Nuclear industry faces looming uranium shortage

TORONTO Wed Mar 9, 2011 5:42pm EST

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TORONTO (Reuters) - An expected surge in demand for uranium to fuel new reactors may go unfilled if new supply does not soon come on stream, meaning a setback for China, the United States and other countries that are increasingly relying on nuclear energy to power their economies.

While a host of uranium explorers promise to bring projects into production before a major supply crunch develops, most are overestimating their ability to deliver on schedule, industry experts say.

That could leave a vacuum for major uranium producers searching for acquisitions as the most efficient way to ramp up shipments to power utilities that use the radioactive metal to fuel reactors.

"There are juniors out there with projects that are definitely viable," said BMO Capital Markets analyst Edward Sterck. "But I think it'd be fair to say there's an awful lot of juniors who might be challenged to deliver projects on schedule."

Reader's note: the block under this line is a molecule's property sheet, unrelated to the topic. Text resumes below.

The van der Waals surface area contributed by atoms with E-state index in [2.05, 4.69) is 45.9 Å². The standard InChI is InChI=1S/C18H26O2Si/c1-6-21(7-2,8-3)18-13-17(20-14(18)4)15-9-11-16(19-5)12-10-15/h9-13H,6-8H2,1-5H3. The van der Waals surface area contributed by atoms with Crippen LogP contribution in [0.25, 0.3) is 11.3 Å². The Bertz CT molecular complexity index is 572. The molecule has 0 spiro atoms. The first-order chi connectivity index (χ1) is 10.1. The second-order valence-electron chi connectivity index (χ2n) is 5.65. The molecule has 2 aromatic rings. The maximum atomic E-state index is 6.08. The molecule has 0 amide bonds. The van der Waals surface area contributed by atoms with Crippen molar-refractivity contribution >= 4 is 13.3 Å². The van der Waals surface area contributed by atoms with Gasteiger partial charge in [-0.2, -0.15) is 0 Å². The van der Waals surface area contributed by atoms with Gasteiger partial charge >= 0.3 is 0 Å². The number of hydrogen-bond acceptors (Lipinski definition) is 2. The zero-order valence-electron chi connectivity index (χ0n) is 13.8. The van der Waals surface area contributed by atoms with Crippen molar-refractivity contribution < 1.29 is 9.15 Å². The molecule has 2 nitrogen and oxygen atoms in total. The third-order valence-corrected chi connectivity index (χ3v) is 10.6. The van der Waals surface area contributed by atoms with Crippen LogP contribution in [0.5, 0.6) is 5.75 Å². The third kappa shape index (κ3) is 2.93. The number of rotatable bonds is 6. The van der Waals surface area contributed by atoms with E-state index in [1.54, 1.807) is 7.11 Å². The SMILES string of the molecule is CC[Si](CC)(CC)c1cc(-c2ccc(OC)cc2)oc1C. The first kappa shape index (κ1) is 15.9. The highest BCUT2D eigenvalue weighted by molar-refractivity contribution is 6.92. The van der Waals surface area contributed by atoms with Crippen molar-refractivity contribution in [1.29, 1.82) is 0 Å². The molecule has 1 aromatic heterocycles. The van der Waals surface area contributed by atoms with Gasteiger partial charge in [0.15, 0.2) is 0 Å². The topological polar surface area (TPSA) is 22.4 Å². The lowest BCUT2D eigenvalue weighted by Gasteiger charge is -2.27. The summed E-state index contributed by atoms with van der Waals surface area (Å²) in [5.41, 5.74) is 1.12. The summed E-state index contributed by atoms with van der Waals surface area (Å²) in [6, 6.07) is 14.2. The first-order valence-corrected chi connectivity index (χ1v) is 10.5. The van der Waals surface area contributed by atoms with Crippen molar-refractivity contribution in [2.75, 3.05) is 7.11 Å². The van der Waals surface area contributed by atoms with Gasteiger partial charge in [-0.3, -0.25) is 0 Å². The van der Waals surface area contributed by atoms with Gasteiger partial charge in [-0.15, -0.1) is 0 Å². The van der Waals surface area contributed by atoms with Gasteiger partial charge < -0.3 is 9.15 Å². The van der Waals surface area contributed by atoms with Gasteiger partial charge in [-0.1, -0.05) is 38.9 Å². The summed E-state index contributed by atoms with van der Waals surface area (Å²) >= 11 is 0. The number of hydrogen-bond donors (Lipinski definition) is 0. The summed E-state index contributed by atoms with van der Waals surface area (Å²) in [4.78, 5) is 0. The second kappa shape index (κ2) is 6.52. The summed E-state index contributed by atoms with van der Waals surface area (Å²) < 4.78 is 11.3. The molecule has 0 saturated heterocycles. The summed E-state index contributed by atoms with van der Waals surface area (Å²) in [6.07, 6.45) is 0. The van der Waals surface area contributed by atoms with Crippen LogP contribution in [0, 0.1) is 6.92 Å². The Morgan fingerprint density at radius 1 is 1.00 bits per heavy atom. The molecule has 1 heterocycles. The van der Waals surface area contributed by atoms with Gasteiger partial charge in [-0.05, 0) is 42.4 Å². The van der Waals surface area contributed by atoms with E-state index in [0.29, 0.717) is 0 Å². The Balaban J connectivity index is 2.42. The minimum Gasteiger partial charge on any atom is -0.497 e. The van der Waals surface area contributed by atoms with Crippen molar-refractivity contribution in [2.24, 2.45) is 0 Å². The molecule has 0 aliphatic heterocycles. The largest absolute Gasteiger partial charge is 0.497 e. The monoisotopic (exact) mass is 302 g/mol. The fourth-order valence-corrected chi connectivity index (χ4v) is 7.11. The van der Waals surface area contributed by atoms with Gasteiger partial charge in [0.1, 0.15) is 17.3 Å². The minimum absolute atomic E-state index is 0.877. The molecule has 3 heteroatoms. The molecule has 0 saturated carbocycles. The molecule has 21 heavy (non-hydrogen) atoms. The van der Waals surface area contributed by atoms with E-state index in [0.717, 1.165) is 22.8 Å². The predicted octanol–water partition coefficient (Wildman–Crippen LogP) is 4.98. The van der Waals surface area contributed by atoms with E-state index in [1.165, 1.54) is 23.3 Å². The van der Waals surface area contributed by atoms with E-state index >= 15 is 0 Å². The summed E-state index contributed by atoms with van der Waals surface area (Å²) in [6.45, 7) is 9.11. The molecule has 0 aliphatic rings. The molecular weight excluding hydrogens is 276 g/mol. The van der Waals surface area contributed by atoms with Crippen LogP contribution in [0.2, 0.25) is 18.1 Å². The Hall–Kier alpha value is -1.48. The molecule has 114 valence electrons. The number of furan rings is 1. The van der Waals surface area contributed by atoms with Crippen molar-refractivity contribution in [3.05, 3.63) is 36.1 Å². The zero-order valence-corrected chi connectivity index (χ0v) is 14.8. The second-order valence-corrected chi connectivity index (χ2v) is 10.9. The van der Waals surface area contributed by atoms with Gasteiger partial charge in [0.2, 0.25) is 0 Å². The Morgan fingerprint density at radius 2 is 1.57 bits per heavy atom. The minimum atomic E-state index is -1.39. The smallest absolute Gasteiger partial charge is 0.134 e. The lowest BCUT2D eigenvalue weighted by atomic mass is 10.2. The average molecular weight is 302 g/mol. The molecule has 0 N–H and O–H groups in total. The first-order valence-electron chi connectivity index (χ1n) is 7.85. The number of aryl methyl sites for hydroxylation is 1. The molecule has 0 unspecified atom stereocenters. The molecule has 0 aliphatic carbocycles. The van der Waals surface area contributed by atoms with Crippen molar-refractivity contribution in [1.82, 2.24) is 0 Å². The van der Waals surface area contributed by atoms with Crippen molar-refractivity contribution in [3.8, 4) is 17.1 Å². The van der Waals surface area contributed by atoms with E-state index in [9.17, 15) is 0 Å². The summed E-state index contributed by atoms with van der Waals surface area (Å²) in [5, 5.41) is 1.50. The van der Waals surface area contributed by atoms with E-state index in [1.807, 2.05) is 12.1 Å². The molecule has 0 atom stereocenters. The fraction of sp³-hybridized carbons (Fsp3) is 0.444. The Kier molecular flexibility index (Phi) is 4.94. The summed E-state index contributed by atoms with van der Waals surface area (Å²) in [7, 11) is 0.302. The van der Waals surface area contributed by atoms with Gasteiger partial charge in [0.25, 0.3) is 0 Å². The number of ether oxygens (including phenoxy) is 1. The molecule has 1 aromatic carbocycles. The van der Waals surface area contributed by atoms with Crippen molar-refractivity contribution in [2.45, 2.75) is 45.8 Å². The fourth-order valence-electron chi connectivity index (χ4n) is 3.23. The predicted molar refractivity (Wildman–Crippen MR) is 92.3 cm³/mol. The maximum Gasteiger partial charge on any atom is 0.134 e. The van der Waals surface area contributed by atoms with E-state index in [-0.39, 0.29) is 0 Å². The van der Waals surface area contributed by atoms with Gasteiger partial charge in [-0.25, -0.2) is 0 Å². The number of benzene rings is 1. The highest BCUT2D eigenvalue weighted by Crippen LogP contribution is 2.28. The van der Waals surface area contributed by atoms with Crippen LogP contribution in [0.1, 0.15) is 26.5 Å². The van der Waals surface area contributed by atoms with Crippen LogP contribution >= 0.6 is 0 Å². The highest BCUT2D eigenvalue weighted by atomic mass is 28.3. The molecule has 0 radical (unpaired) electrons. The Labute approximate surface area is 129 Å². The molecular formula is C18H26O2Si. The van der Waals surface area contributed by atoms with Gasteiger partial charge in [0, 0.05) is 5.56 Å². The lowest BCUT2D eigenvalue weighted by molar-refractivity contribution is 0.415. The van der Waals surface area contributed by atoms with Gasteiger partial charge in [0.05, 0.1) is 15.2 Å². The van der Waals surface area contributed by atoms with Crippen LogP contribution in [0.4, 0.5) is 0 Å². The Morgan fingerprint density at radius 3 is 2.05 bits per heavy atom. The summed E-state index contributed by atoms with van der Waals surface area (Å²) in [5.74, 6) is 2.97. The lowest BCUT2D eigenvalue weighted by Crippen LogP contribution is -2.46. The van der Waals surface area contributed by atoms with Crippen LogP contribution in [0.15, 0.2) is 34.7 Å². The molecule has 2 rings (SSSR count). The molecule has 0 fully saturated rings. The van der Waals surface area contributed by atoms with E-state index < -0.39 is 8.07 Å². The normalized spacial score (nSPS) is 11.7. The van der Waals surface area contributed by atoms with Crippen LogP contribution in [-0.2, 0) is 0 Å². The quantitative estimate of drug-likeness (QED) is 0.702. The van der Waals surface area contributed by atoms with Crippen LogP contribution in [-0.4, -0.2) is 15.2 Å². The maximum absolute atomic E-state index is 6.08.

At the Prospectors and Developers Conference (PDAC) in Toronto this week, UR-Energy (URE.TO), U308 Corp UWE.V and Toro Resources TRK.CD were part of a crowd of juniors touting "near production" projects.

Toro is in the permitting stage and will need about A$265 million ($268 million) to build its Wiluna project in Australia. Managing Director Greg Hall admits the Australian company faces a rough road in getting the mine into production by 2013.

"These things are not fast," said Hall. "Out of those who say they're going to be in production by 2014 -- let's say there's 40 -- I reckon seven will make it."